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Footsteps in a Snowstorm
By Kassandra Luem
It's been five months. Five months since she worked her last case at the BAU. Five months since she quit because she just couldn't take it anymore. Couldn't take the memories, couldn't take pretending everything was still the same when in truth nothing was the same anymore.
And so she left. Just upped and left, no word to anyone, no explanation, except for her resignation letter sitting on Hotch's desk. Somehow she feels like everbody knows anyway. Because these people are her friends. Were her friends. They were the people that really knew her and accepted and loved her the way she was. Her family. That's what they were to her.
And still, here she is, looking out the window at the Capitol, but the angle is slightly different from the one her former apartment had. Somehow she thinks she preferred the old view. But that doesn't matter, she tells herself as her hands wrap themselves even more tightly around the cup of coffee she holds in front of her chest, even though the black liquid has lost its warmth long ago.
It's been a cold day and she wouldn't be surprised if it started snowing one of these days.
Even as a child, she has always liked the snow, the way it covers everything, turning the whole world into a single, white blanket. And snow meant that maybe today mommy and daddy wouldn't have to leave for work. Because there was this one day, when she was eight, when a snow storm hit, a snow storm so severe they couldn't leave the house for two days. And even though she didn't really see her parents any more than she'd normally have, since they spent the whole day on the phone, her eight-year-old mind had come to associate snow with her parents being home.
Today, as a grown woman, she thinks that it's the purity that makes snow so appealing to her. Snow doesn't pretend, it doesn't struggle to be something else than it is.
Snow doesn't turn out to be something else than it seemed to be.
At this she sighs and locks her gaze even more firmly on the Capitol in front of her, silently pleading with herself to just not go there.
She thinks she likes the snow because it's just there in all its immaculate coldness, covering hurt, disappointment, fear and betrayal alike. Freezing the world until everything suddenly seems possible. Surrounded by snow that swallows every sound until everything one says has this certain, dull quality to it, all the rules normal life sets up suddenly don't seem to apply anymore. In this half-world of white and grayish brown, everything could happen.
And that's why she dreads the first snow far more than she's ever looked forward to it. Because this time snow won't remind her of chances to take, it'll remind her of lost chances. It'll remind her of Christmas spent without the people she really cares about. It'll remind her of the calls she never took, the cards she never wrote on birthdays, all the stories she never caught up on.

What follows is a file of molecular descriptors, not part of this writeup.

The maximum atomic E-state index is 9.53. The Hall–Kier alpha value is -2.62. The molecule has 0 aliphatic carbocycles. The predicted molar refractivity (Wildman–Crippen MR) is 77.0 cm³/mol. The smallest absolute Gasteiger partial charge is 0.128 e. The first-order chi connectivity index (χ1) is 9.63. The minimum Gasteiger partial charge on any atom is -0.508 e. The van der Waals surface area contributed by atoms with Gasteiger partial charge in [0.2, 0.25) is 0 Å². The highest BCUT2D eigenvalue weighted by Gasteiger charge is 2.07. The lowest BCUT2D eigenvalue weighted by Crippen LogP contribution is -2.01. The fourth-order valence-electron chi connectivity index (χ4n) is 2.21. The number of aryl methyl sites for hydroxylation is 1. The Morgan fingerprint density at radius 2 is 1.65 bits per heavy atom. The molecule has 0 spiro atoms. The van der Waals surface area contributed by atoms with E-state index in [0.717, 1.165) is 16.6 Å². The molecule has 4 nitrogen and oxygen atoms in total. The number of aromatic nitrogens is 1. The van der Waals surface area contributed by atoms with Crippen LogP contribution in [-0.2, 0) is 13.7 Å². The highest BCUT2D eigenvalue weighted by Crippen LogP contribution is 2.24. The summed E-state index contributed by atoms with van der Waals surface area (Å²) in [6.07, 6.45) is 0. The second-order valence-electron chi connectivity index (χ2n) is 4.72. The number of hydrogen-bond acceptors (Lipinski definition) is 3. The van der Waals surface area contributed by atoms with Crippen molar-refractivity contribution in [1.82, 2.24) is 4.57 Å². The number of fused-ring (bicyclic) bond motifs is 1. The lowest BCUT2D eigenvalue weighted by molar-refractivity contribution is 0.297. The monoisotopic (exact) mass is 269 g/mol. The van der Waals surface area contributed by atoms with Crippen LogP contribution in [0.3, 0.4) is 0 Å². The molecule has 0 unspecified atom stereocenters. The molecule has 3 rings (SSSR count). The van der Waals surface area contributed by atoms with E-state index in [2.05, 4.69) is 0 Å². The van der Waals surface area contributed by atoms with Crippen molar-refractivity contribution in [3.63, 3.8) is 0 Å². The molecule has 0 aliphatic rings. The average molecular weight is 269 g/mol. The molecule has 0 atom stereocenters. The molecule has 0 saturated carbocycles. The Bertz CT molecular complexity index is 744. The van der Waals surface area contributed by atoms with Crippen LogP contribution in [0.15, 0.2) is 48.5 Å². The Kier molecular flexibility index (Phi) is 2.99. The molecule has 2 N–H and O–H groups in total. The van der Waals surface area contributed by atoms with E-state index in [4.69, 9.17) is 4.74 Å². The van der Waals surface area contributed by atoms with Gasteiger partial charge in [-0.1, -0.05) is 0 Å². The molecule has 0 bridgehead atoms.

It'll remind her of her.
Of blue eyes sparkling in laughter, of golden hair, as crisp and clean as the first snowflakes melting in the palm of her hand. Of a smile, as bright and wide as the sun spreading over a glistening white plain covered in snow. Of touches, as warm and tender as the soft rays of heat radiating from the fire in the oven on a cold day in December.
It'll remind her of lingering glances and of casual touches, turning into so much more (at least for her, because prove says loudly and clearly that she never felt any of that).
So, yes, snow will forever remind her of the second the ground was pulled from right under her feet and the world started spinning off its axis. Snow will forever remind her of the determined gait with which she walked over to where he was standing without a backwards glance to her.
How she practically glowed in happiness as she told her she was pregnant. How she herself just knew her heart had died right then on the spot even though her mouth kept on smiling and congretulating. Snow will remind her of how her life ended when she announced she was getting married. Getting fricken married to that Southern boy that had just come along about five minutes ago.
Emily sighs again and leans her head against the window. It's cold against her forehead, even colder than she would've thought, but she welcomes the chill seeping through her. She wants to go back to her childhood days when some part of her still thought that it just had to snow and then her parents would be staying at home, her mother would tuck her in goodnight and maybe even tell her she loved her just before turning off the light.
If she still had that belief, maybe then she could hope. Could hope that the first snowflakes would bring not only bitter memories but a knock on her door, honey hair flowing ever so smoothly around a perfect face with blue eyes looking at her with that tender, soft expression she had been so sure she'd already seen directed at her.
Maybe then, she could believe that the first snow would bring perfect lips telling her "I love you" and strong, slender arms wrapping around her to replace the all-encompassing chill that had seeped deep into her bones, slowly freezing her up from the inside, ever since she saw all her dreams shatter right in front of her eyes.
But she's seen too much and she's lived for too long to still have that belief. And that's why Emily Prentiss just continues to stare out of the window as night slowly falls on Capitol's streets, the silence of her dark apartment becoming more and more deafening, more and more oppressive with every second.
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